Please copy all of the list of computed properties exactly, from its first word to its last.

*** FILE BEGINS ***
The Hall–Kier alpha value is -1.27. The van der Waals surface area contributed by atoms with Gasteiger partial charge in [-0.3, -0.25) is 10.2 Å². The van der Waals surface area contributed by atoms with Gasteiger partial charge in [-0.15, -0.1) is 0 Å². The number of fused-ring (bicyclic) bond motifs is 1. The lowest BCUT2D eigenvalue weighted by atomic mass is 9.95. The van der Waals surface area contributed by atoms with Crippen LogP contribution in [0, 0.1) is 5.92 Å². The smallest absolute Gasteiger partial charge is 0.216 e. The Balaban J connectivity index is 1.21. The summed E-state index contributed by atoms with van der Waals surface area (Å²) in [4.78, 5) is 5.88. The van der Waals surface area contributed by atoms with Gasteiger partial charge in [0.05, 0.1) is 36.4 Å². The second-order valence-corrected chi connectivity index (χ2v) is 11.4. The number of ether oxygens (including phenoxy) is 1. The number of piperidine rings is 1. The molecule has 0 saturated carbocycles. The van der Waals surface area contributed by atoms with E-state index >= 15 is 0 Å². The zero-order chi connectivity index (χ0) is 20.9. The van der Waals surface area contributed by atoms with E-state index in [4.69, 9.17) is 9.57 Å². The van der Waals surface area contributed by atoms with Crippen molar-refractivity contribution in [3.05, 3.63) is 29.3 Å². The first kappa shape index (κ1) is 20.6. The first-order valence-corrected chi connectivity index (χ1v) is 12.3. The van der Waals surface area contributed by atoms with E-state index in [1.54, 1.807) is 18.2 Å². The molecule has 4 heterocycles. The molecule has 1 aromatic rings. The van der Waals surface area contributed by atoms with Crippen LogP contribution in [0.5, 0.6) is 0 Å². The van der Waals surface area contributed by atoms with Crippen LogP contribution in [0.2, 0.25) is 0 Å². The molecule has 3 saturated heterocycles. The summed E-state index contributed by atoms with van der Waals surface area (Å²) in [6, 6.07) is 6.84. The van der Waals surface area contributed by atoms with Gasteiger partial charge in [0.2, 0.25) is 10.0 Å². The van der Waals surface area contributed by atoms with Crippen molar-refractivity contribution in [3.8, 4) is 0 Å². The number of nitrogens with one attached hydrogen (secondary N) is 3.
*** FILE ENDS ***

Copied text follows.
The Hall–Kier alpha value is -1.27. The van der Waals surface area contributed by atoms with Gasteiger partial charge in [-0.3, -0.25) is 10.2 Å². The van der Waals surface area contributed by atoms with Gasteiger partial charge in [-0.15, -0.1) is 0 Å². The number of fused-ring (bicyclic) bond motifs is 1. The lowest BCUT2D eigenvalue weighted by atomic mass is 9.95. The van der Waals surface area contributed by atoms with Crippen LogP contribution in [0, 0.1) is 5.92 Å². The smallest absolute Gasteiger partial charge is 0.216 e. The Balaban J connectivity index is 1.21. The summed E-state index contributed by atoms with van der Waals surface area (Å²) in [4.78, 5) is 5.88. The van der Waals surface area contributed by atoms with Gasteiger partial charge in [0.05, 0.1) is 36.4 Å². The second-order valence-corrected chi connectivity index (χ2v) is 11.4. The number of ether oxygens (including phenoxy) is 1. The number of piperidine rings is 1. The molecule has 0 saturated carbocycles. The van der Waals surface area contributed by atoms with E-state index >= 15 is 0 Å². The zero-order chi connectivity index (χ0) is 20.9. The van der Waals surface area contributed by atoms with E-state index in [4.69, 9.17) is 9.57 Å². The van der Waals surface area contributed by atoms with Crippen molar-refractivity contribution in [3.05, 3.63) is 29.3 Å². The first kappa shape index (κ1) is 20.6. The first-order valence-corrected chi connectivity index (χ1v) is 12.3. The van der Waals surface area contributed by atoms with E-state index in [1.54, 1.807) is 18.2 Å². The molecule has 4 heterocycles. The molecule has 1 aromatic rings. The van der Waals surface area contributed by atoms with Crippen LogP contribution in [0.5, 0.6) is 0 Å². The van der Waals surface area contributed by atoms with Crippen LogP contribution in [0.2, 0.25) is 0 Å². The molecule has 3 saturated heterocycles. The summed E-state index contributed by atoms with van der Waals surface area (Å²) in [6, 6.07) is 6.84. The van der Waals surface area contributed by atoms with Gasteiger partial charge in [0.2, 0.25) is 10.0 Å². The van der Waals surface area contributed by atoms with Crippen molar-refractivity contribution in [3.8, 4) is 0 Å². The number of nitrogens with one attached hydrogen (secondary N) is 3.